Russia's Invasion of Crimea Is So Shocking Because it's a Return to a Now Rare Form of Warfare

The World
How It Works
March 1 2014 3:50 PM

An Old-School Invasion

A Soviet Navy flag waves on a pleasure boat as it passes in front of a Russian Navy vessel prepared for the Victory Day parade in the bay of Ukrainian city Sevastopol, the main base of the Russian Black Sea Fleet, on May 7, 2010.

Photo by SERGEI SUPINSKY/AFP/Getty Images

It seems like one reason why Russia’s actions in Crimea appear so jarring and brazen is that it’s a form of warfare that was once common but rarely take place anymore. Russia may not formally annex Crimea – it seems more likely that the territory will declare independence under heavy Russian influence – but it has essentially invaded another country to lob off a piece of territory that was, despite longstanding nationalist sentiment, an undisputed part of Ukraine.

Joshua Keating Joshua Keating

Joshua Keating is a staff writer at Slate focusing on international affairs and writes the World blog. 

Historically speaking, conflicts in which one country sends troops into the territory to take over a disputed region are pretty common. But today, interstate war is relatively rare, and interstate wars over control of territory even rarer. For the most part, conflicts today usually take place between armed groups within states, and when one country does send troops into another – the U.S. in Iraq and Afghanistan, for instance – it’s generally under the assumption that sooner or later they will pull out, leaving borders as they are.


In fact, the intense emotions aroused in Japan, China, and South Korea over handfuls of small islands and reefs only highlights the degree to which countries rarely resort to armed conflict over large inhabited areas anymore.

Russia’s 2008 invasion of Georgia was something of an exception, although – to a greater extent than Crimea – the breakaway regions of Abkhazia and South Ossetia were already outside of Georgian control. Thailand and Cambodia have fought some inconclusive border disputes. Sudan and South Sudan have also continually fought over their still disputed border. The Israeli-Palestinian conflict is, of course, a fight about land, but land hasn't actually changed hands in quite some time. 

Other than that, the last major wars of this type were in the early 1990s – between the new former Yugoslavian states, some of the former Soviet Republics, and of course Iraq’s short-lived annexation of Kuwait.

Given the amount of blood spilled over tracts of land in just the twentieth century, we should certainly hope Crimea is an anomaly rather than a sign that countries are returning to the old way of doing business.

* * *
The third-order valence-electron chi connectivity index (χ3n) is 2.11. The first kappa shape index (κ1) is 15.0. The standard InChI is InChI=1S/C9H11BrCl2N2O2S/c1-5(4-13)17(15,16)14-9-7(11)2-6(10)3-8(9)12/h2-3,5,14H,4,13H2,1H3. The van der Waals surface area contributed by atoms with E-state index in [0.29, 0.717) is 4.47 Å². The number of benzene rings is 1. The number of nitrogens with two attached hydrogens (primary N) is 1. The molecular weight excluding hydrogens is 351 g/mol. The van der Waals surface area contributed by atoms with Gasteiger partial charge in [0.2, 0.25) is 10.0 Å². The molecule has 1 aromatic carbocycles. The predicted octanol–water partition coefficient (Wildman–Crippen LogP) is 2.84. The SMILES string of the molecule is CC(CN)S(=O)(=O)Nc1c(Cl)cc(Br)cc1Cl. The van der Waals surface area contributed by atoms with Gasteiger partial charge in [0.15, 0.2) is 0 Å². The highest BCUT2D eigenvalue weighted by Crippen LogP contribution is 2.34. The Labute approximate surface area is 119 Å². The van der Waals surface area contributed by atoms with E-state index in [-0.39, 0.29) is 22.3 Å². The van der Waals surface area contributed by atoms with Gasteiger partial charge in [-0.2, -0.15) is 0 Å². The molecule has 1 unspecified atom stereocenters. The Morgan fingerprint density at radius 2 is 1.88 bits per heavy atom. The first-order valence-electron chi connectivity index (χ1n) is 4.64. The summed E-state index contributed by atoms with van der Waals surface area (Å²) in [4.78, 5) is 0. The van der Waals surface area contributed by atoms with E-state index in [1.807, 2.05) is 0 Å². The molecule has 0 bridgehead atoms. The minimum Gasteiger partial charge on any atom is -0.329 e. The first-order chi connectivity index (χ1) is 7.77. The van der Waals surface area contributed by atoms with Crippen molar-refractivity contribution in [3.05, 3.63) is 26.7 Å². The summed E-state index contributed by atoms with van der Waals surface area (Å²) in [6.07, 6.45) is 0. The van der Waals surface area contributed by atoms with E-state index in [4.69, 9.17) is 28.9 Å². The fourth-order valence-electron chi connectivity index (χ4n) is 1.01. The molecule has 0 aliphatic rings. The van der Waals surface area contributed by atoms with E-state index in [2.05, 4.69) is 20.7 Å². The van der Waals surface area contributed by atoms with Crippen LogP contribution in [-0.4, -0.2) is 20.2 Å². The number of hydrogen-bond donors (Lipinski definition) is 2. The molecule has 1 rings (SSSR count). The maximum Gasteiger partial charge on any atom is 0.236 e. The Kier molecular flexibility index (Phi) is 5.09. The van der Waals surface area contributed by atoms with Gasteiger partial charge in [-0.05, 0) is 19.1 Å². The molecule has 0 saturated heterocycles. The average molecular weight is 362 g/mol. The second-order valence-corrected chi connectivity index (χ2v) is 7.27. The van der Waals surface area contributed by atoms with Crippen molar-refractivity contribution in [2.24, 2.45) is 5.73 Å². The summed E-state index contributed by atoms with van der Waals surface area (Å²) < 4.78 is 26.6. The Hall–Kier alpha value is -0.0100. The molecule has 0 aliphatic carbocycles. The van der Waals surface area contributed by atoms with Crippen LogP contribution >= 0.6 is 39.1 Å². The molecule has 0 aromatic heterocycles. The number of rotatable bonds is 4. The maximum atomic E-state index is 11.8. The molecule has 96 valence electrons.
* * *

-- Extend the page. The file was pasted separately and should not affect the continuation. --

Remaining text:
The Slatest

Ben Bradlee Dead at 93

The legendary Washington Post editor presided over the paper’s Watergate coverage.

This Scene From All The President’s Men Captures Ben Bradlee’s Genius

Renée Zellweger’s New Face Is Too Real

Sleater-Kinney Was Once America’s Best Rock Band

Can it be again?

Whole Foods Is Desperate for Customers to Feel Warm and Fuzzy Again

The XX Factor

I’m 25. I Have $250.03.

My doctors want me to freeze my eggs.

The XX Factor
Oct. 20 2014 6:17 PM I’m 25. I Have $250.03. My doctors want me to freeze my eggs.

Forget Oculus Rift

This $25 cardboard box turns your phone into an incredibly fun virtual reality experience.

George Tiller’s Murderer Threatens Another Abortion Provider, Claims Free Speech

The Congressional Republican Digging Through Scientists’ Grant Proposals

  News & Politics
The World
Oct. 21 2014 3:13 PM Why Countries Make Human Rights Pledges They Have No Intention of Honoring
Oct. 21 2014 5:57 PM Soda and Fries Have Lost Their Charm for Both Consumers and Investors
The Vault
Oct. 21 2014 2:23 PM A Data-Packed Map of American Immigration in 1903
  Double X
The XX Factor
Oct. 21 2014 3:03 PM Renée Zellweger’s New Face Is Too Real
  Slate Plus
Behind the Scenes
Oct. 21 2014 1:02 PM Where Are Slate Plus Members From? This Weird Cartogram Explains. A weird-looking cartogram of Slate Plus memberships by state.
Brow Beat
Oct. 21 2014 9:42 PM The All The President’s Men Scene That Perfectly Captured Ben Bradlee’s Genius
Oct. 21 2014 5:38 PM Justified Paranoia Citizenfour offers a look into the mind of Edward Snowden.
  Health & Science
Climate Desk
Oct. 21 2014 11:53 AM Taking Research for Granted Texas Republican Lamar Smith continues his crusade against independence in science.
Sports Nut
Oct. 20 2014 5:09 PM Keepaway, on Three. Ready—Break! On his record-breaking touchdown pass, Peyton Manning couldn’t even leave the celebration to chance.